Quebec On a Mission to Save English in the World
It’s going to be a scorching hot summer in Québec City. In about a week the Philadelphia Flyers will put an end to the providential media blackout provided by the Habs’ unexpected early playoffs successes and Jean Charest’s Liberals, already busy with Mulroney-scale allegations of corruption, will also have to deal with their very first full-scale language crisis.
And if the word on the WiFi is true, Charest might just be about to take Québec’s already schizophrenic linguistic situation straight through the looking-glass.
Y’all of course remember that last year the Supreme Court of Canada invalidated Bill 104, a law that closed a loophole used by wealthy families to purchase the right to send their kids to English-language public schools, a privilege that in the spirit and letter of Québec’s laws, is supposed to be reserved for Québec’s historic English-speaking minority.
The Supremes essentially agreed that closing that loophole was a legitimate objective, but decided that the technicalities of Bill 104, the idea that all the time a student spent in a unsubsidized private school didn’t count as education in Canada, was too much. It gave the Québec bureaucrats one year to find a better way to close the loophole.
Evidently this is harder than it sounds and Charest government already missed its deadline.
In the Red corner, tenors of the English-speaking community have taken the debate way beyond the loophole and are arguing that short of a new source of students, Québec’s English-language public school system, and, by extension, all of Québec’s English-speaking community, is on the verge of demographic collapse. (The inconvenient fact that the size of the English system relative to the French system is stable, that interprovincial migration from English-speaking provinces to Québec is on the rise and that English as a home, work and higher education language in Québec is in the midst of a historic boom is conveniently ignored.)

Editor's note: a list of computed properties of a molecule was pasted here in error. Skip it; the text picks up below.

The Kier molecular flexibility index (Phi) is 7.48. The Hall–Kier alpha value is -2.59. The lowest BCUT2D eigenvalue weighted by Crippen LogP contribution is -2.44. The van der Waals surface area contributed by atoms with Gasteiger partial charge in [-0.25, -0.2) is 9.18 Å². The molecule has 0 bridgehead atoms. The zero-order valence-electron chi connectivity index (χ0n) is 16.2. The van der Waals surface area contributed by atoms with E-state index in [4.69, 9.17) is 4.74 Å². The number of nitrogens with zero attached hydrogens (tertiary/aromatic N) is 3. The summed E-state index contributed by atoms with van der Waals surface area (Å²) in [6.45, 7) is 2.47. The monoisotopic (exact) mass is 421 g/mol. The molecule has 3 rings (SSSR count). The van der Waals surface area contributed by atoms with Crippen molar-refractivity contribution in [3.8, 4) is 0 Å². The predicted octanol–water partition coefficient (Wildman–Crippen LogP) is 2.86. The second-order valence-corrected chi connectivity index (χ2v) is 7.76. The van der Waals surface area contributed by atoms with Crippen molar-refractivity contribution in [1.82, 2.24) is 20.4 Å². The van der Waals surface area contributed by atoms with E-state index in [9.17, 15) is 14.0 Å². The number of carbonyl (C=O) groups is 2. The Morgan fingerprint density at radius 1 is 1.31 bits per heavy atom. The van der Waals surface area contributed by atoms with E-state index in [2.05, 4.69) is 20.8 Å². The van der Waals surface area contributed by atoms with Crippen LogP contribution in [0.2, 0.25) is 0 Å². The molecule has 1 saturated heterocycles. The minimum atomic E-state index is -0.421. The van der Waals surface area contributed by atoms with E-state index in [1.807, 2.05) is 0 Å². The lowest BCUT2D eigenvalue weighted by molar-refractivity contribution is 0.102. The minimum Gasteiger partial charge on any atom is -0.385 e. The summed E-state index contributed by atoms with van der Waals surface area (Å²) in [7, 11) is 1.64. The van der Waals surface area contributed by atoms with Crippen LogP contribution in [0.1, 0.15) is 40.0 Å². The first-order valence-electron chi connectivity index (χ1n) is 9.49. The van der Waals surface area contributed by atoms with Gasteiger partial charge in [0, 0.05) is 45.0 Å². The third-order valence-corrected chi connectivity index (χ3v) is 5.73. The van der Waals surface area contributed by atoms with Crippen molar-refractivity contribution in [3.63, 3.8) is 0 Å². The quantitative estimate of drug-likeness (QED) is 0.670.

Emboldened by a recent poll that suggests that for the first time in decades Québec Francos would support giving themsleves the right to send their kids to English schools, some are asking the Liberals to take this opportunity to give… everyone except Québec’s Franco’s access to English schools.
One of the solutions to the English schools demographic « decline » peddled by School Board—and appalingly getting support in some sovereigntist circles—is the right to public education should be extended not only to families who have received an English education somewhere in Canada, but also to those who have received this education in « English-speaking countries » such as the US or the United Kingdom.
Notice the two countries that inevitably come up when that solution is proposed: the US and the UK. What about Jamaica, South Africa, Belize, Nigeria and Cameroun?
An arbitrary choice of countries could never be justified on any objective moral grounds and would inevitably be struck down in courts as discriminatory. Eventually, the right to a subsidised English education would have to be extended to the children of parents who have been educated in English not only in Canada, but « to any children with at least one parent educated in English anywhere on Earth », as the Montreal Gazette suggested.
In other words, instead of closing a loophole that enabled wealthy Québec Francos and immigrants to purchase the privilege of a subsidized English education in Québec, these people are suggesting that we take the racket global!
Because make no mistake about it, « elsewhere on Earth » an English education is a privilege of the wealthy. In places like Pakistan, India, much of Africa and Asia, sending their children to exclusive private English-language schools is the local elites way of making sure they have first dibs on all the good government, justice and army brass jobs.
Ain’t globalization grand?
It is possible to argue that Québec’s English-speaking community has historical rights to its own institutions. But we would now be extending these rights to ALL English-speaking people, anywhere on Earth. Québec, of all places, would be the first Nation in the world to treat ALL THE WORLD’S ENGLISH-SPEAKING PEOPLES as a minority in need of special protection!
And all the Francos in the English language school board’s poll that want greater access to English schools? Too bad. They’d still be locked out.